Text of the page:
Selection. One of the keys to success on Etsy is selection, according to industry insiders. In fact, the goal of most serious shop owners is to have at least 200 items for sale. If you’re creating all of those items yourself, that’s a pretty big time commitment. But the more options you give to your customers, the higher the chances that you’ll make a sale.
I know that in the ecommerce and physical product world, there are a lot of costs up front, which vary depending on the product. Sometimes you’re going to have to spend a significant amount of money up front to pay for a mold, like Bret Miller did with his product Brik Book, which is a physical product with a specific shape that needs to be reproduced on a large scale. The mold itself could cost up to tens of thousands of dollars. In this case, a crowdfunding campaign could be an excellent option to cover those costs. Listen to Bret talk about the story of Brik Book on SPI 217.
If you have graphic design skills then you could make money online by creating and selling your own design elements, like templates, fonts, graphics, and other assets. This is a great way to earn extra money and build up a portfolio of work, which could lead to you picking up freelance graphic design jobs. Websites like Envato Elements pay you a fee per element sold, which can become quite profitable if your work is popular.
As you start regularly putting out content, you’ll hopefully start to build a bit of an audience. But to start seeing real money from YouTube you need to market your videos elsewhere. Share your channel on Twitter and Facebook. Distribute videos anywhere else you can think of. Also, interact with comments and build a community around the videos you’re making so people will share it with their friends.
Research Pricing (And Set Fair Starting Prices): Before setting prices for each item, research your local Craigslist website and (if possible) nearby yard sales to get a sense of how to price them. Remember that many buyers will try to haggle – so set prices a bit higher than your bottom dollar, but not so high that you’ll scare off first bids. 10% to 15% is a good rule of thumb. Consider bunching low-value items, such as old CDs, into lots of five or 10, or offer x-for-$y deals.
Focus on what makes you stand out. If you’re using an ecommerce marketplace, pay particular attention to the quality of the images you use on your page. Good product photography can set your listing apart. But remember, hosting your own ecommerce site isn’t a free pass for using mediocre images either. Either way, customers will rely on images to form an opinion about your product or service’s value.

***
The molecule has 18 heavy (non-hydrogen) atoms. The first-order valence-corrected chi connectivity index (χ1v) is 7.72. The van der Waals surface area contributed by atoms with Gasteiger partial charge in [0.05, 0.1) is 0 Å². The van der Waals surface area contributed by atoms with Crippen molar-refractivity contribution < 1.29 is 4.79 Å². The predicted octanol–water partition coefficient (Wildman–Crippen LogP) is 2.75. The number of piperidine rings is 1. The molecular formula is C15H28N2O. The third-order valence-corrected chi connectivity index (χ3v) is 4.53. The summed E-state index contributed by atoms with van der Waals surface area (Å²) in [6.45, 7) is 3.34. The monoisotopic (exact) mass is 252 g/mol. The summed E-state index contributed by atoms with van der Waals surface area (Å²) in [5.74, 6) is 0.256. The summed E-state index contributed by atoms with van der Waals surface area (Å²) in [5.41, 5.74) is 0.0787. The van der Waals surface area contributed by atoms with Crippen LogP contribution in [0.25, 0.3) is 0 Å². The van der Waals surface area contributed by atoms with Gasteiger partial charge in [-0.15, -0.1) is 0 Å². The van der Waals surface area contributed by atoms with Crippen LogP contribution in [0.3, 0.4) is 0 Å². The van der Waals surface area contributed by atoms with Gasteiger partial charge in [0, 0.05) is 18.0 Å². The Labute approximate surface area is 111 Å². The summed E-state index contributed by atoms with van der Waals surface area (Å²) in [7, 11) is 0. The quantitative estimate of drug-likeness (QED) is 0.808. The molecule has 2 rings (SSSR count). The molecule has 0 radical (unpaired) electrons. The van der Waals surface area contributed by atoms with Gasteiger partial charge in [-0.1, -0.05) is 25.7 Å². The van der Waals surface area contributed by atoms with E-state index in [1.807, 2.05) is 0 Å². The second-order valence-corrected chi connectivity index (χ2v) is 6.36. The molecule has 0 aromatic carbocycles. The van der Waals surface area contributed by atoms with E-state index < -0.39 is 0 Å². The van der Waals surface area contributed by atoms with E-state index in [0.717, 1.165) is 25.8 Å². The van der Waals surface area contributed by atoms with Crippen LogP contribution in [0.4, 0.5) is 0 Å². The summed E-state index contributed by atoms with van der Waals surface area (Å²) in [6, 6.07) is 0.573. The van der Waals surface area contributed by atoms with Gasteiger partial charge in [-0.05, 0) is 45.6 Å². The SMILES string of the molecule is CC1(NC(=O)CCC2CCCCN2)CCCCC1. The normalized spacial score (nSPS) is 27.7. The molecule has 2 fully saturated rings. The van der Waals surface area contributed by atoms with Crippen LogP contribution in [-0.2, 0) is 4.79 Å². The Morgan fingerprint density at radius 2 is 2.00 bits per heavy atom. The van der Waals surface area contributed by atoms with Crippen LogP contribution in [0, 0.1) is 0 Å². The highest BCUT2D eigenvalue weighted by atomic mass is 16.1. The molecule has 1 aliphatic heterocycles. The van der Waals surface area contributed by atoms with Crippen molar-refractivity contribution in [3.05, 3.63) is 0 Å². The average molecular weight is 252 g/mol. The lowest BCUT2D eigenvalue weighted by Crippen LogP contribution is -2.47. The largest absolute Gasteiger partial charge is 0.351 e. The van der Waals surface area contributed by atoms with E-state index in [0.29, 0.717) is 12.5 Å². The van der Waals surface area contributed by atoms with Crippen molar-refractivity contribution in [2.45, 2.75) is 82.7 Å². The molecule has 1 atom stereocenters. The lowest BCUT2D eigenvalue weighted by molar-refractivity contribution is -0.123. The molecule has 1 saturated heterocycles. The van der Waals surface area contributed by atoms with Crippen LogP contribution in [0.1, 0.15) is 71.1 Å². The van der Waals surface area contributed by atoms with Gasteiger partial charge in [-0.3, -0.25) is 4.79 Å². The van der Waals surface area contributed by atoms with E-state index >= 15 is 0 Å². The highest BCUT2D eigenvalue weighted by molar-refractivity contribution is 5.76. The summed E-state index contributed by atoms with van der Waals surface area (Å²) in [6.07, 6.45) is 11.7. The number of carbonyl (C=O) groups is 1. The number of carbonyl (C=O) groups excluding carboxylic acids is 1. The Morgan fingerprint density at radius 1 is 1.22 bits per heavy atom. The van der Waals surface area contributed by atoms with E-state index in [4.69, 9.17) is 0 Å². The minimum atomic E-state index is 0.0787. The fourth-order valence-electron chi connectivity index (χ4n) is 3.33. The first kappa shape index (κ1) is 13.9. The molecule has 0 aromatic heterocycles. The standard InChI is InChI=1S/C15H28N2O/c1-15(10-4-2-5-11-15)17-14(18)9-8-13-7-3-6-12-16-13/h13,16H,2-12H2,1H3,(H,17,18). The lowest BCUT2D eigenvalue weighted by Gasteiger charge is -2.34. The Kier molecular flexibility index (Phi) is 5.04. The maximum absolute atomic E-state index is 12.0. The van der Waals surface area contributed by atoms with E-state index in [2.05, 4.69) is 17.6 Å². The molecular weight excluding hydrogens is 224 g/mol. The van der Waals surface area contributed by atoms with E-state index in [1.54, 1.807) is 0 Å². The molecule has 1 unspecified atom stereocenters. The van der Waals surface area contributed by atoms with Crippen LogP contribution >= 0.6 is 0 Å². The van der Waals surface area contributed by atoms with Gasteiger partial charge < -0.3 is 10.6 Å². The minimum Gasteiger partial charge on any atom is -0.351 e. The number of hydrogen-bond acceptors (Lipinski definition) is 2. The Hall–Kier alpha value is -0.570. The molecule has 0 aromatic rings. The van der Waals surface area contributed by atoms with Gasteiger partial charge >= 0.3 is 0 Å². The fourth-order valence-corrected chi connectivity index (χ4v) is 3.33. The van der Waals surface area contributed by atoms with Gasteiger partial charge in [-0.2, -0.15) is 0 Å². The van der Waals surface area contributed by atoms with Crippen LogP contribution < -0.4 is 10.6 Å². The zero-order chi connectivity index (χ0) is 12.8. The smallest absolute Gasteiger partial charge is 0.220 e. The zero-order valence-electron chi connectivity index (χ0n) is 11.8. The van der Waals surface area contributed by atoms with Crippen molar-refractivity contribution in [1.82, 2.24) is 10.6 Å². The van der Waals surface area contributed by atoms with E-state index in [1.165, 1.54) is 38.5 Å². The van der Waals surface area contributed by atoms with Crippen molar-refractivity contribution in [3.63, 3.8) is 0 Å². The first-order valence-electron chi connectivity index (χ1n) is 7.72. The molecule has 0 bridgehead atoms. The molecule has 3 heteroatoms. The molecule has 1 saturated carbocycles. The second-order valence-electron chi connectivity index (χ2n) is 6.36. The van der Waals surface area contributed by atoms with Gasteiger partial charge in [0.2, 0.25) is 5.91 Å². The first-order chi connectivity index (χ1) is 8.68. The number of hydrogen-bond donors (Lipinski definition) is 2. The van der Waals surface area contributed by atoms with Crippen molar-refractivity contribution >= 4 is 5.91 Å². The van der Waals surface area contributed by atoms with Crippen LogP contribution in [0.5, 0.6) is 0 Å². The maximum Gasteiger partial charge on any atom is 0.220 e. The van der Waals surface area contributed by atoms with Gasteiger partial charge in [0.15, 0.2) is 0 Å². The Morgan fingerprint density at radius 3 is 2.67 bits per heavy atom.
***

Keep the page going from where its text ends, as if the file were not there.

Add Google AdSense advertisements to your blog or website. Google’s AdSense is a revenue-sharing opportunity for small, medium and large web sites that places ads for goods and services that are relevant to the content of your site, targeted to the people who frequent your pages. In turn, you get paid a small amount when the ad is either displayed on your page, or clicked on.
Get ecommerce software. You'll need this so your customers can view your products, enter their information and make a secure purchase. The software safely stores customer information. Don't skimp in this area, since the ecommerce software you choose will make a big difference in how easy it is for customers to feel secure buying something from your store.
If you have nothing of value to sell from home then retail arbitrage might be a better option for you. Many people partake in arbitrage to earn a little extra money, and for some, it has even become their full-time job. Retail arbitrage is the buying of goods at a low price and then selling them on a different platform at a higher price. Sales in shops provide ideal opportunities to pick up products for next to nothing. These can then be sold on eBay or Amazon for higher amounts, making you a nice profit.
Your camera's lens cap spends more time off than on. Being behind the camera and capturing everything from nature to the food on your plate is one of your favorite pastimes. You could be selling your photos online. Digital cameras and the Internet make it easier than ever for you to sell your photos. Upload your photos to sites like Fotolia, Shutterstock, iStockPhoto and DreamsTime. Their compensation plans vary by site but the concept is the same ... you earn money when someone purchases and downloads your photo.
5. Fiverr – Fiverr is a great place to make a few bucks or spend a few bucks if you need some of the services people offer. Basically, everything is $5. You either pay $5 or charge $5. They call them “gigs.” You can offer your services however you choose. If you sell art and you’re fine selling pieces for $5 each, that’s a gig. If you’re a graphic designer and you want to offer your services for $10/hour, simply offer a 30 minute gig. If they need two hours of graphic design, they pay you $20, or $10/hour by buying four gigs.
What does that mean for you? It means Nielsen will pay you $50 a year to keep their app on your favorite internet browsing device. The app itself collects statistics on your internet usage anonymously, so you never have to worry about any data being linked to you. And the best part is, the app takes up barely any space and doesn’t slow down your phone or tablet at all!